If you have a lot of insectivorous reptiles and amphibians then chances are you have to buy a lot of crickets. Or maybe you already breed them yourself. If you do, read no further. if you don't, why don't you? If a1l you need is 20 crickets a week breeding them won't be worth it (but it will still be fun). If on the other hand you need 100 or more crickets a week then you should definitely look into breeding your own. Be warned, though, crickets smell and they chirp. So find a place not near your sleeping area to store your colony.
You will need adult crickets to begin your colony. Adult crickets are about an inch long and have fully developed wings covering the abdomen. Males have 2 appendages sticking out of the end of the abdomen. Females have three. The middle one on the females is long and black and is called the ovipositor. It is from here that they lay their eggs.
How Many Crickets Do I Need?
Not as many as you might think. A female cricket lays about 5-10 eggs a day, for a total of around 100 in her life (this does not mean the only live 10-20 days just that they will lay up until they reach 100 give or take). So 10 females should give you 1000 baby crickets if you let them lay for 10 days right? Well some females will inevitably die and some may be more or less prolific (not to mention some eggs might not hatch and some babies will die also) Basically the longer you let the females lay eggs the more baby crickets you will get. I recommend starting off small. Go to a pet shop and ask for 20-30 large crickets. You should get a good mix of males and females to start with. Make sure they are adults, though. Not all crickets sold as large may be adults (look for fully developed wings- if you can see the abdomen the wings are not fully developed).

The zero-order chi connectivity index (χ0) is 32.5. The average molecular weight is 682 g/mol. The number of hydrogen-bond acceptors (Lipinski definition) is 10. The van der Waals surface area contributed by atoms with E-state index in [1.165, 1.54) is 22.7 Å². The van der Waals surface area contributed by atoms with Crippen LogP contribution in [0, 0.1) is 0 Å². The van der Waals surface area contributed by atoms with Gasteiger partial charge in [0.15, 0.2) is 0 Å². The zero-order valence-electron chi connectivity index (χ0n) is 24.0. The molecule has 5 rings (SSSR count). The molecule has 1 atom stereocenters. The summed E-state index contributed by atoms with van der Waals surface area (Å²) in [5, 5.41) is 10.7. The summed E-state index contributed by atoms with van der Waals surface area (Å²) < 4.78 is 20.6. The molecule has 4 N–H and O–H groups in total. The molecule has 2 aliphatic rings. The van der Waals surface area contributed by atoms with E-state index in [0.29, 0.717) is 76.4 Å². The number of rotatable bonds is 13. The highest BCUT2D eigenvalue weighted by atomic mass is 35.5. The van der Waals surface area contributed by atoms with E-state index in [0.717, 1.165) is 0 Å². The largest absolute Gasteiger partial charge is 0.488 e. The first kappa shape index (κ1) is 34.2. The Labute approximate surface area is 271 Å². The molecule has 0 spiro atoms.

A glass tank or critter keeper is good for a small colony. Provide the crickets with food, water, heat, something to crawl on, and a place to lay eggs. Food can include store bought gutload, cricket gels, chicken mash, fruits and vegetables, and oatmeal. Water can come from the foods if they are well like fruits, wet paper towels, or a shallow dish of water with cotton swabs on them. Heat can come from a heat lamp, heating pad or placing the cage next to a radiator. Crickets like it between 85-88 degrees F. Toilet paper tubes and egg carton (paper) will give them climbing surfaces. The egg laying container can be any old plastic container filled with moist coco fiber or other clean soil. Keep it moist not wet. I use old margarine tubs. Clear containers are nice also because you can see the eggs around the edge.
Remember that the females will lay 5- 10 eggs a day. The average of that is 7. If you have 15 females, in 3 days you will have around 315 eggs (I you do not heat the crickets you will have significantly less). I would remove the egg laying container at this point, since you don't want to many for you first time. Put the container in another heated cage. Keep it moist! The eggs will hatch in 10-14 days. The young are called pinheads because they are very small. If you have small animals you may use them now. If not you will have to raise them. The young eat what the adults eat, but I would chop it smaller for them. Crickets go through eight sizes. How fast they grow depends on temperature, but in a few weeks they should be standard pet shop "small" size.
Breeding Crickets can be a fun and rewarding experience. It is not all that difficult either. It is so easy. I did it by accident many yrs ago. I was feeding my toad Ben large crickets (the pet shop was out of small). As usual I poured the crickets directly into the cage. Ben ate greedily but missed a few. "He'll get those later" I said. Sure enough he got them. well two weeks went by. I look into his cage and what do i see?. An area of soil covered with little white dots. My first thought was "springtails! why are they swarming?" But upon closer examination I notice they were baby crickets. I wasn't even trying!